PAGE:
I've given this 4 stars because, although I don't much like Microsoft bloatware and I only bought it because I needed to update to a version of Outlook that would work with enterprise email, I have to admit grudgingly that it does all I want it to and was straightforward to set up. I was particularly impressed with the ease and speed of importing a spreadsheet of contacts. It took me a while to work out which version of Home & Business to go for, as my laptop doesn't have an optical drive so I wanted to be able to download the software rather than having to mess about accessing it via my ancient PC's DVD drive. When I checked the prices, the Product Key Card version was not much cheaper, and it only allows use on a single computer. In the end I went for this DVD version as I'll probably buy a new desktop PC soon and then I can use it on that as well as my laptop. Plus there is something comforting about having such expensive software in physical form. The Microsoft website isn't very clear on this, but I was relieved to find that it is possible to download from the website using the product key that comes in the packaging, you don't need to use the DVD at all if you don't want to.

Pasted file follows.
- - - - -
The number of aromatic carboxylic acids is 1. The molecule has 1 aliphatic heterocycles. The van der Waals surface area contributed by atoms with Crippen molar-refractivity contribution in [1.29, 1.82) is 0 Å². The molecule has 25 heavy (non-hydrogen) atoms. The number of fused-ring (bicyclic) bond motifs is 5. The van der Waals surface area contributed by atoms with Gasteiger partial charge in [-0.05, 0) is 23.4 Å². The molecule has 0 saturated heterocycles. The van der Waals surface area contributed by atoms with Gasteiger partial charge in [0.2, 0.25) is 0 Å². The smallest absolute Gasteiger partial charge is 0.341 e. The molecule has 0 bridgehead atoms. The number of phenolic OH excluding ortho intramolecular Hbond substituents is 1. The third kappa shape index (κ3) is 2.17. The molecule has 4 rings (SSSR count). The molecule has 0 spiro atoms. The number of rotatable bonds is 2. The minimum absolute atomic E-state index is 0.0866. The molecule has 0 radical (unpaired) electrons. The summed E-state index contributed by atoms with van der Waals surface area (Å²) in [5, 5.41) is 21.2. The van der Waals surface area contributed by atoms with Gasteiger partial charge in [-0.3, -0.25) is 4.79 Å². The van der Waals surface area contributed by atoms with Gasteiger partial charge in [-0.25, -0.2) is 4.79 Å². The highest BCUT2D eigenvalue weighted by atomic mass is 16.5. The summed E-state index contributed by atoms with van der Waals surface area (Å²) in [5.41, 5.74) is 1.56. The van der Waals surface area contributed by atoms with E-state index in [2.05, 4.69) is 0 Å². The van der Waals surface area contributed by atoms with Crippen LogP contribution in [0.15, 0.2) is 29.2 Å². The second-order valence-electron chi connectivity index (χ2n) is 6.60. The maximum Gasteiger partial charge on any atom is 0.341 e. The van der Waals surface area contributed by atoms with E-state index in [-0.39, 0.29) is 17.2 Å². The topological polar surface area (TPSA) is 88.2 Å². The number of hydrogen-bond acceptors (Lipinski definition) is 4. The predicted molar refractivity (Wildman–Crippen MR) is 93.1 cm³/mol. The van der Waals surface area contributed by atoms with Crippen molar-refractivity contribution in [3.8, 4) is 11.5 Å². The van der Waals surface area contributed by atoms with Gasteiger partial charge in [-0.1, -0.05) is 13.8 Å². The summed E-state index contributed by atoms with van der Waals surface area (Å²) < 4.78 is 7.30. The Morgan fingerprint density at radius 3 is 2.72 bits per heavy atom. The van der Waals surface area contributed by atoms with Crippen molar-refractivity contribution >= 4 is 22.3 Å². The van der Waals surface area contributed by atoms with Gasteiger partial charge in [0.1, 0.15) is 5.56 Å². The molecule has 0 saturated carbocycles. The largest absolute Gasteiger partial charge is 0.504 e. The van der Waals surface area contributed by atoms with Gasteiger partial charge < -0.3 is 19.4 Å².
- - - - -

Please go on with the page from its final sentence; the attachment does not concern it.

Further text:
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7 of 8 people found the following review helpful
on 8 July 2010
Having problems opening files that have been carried over from Excel 2007 and earlier versions. Although purchased as full version of Office 2010 shows as trial version. Microsoft assure me that OK and will carry on after end of trial period!!! Poor install directions makes for uncertainty and confusion. As ever more visual gimmicks but some practical improvements eg the return of File tab with clear listing of recent files, workbooks and Info etc. OneNote seems like a Tony Buzan type information assembly, not sure this will be used by many. Not convinced that merits price, more of an update than a new version.
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1 of 1 people found the following review helpful
Having just bought a new PC I wanted to have everything correct and latest thing. My machine came with limited versions and trials of Word 2007 and 2010. So I decided to get the full CD version of Office 2010, as I am very keen on Outlook and was still using Outlook 2003. I am still smarting from the cost of buying this Office 2010 Office, Home abd Business version.

It all loaded easily and the journey from Outlook 2003 to 2010 went smoothly.

I soon learned the quirk that Word files are automatically saved as ".doc.x" whereas earlier versions are ".doc". I need to save as that format to enable non-2010 users to open files.

I am pleased with my purchase and have put the cost behind me.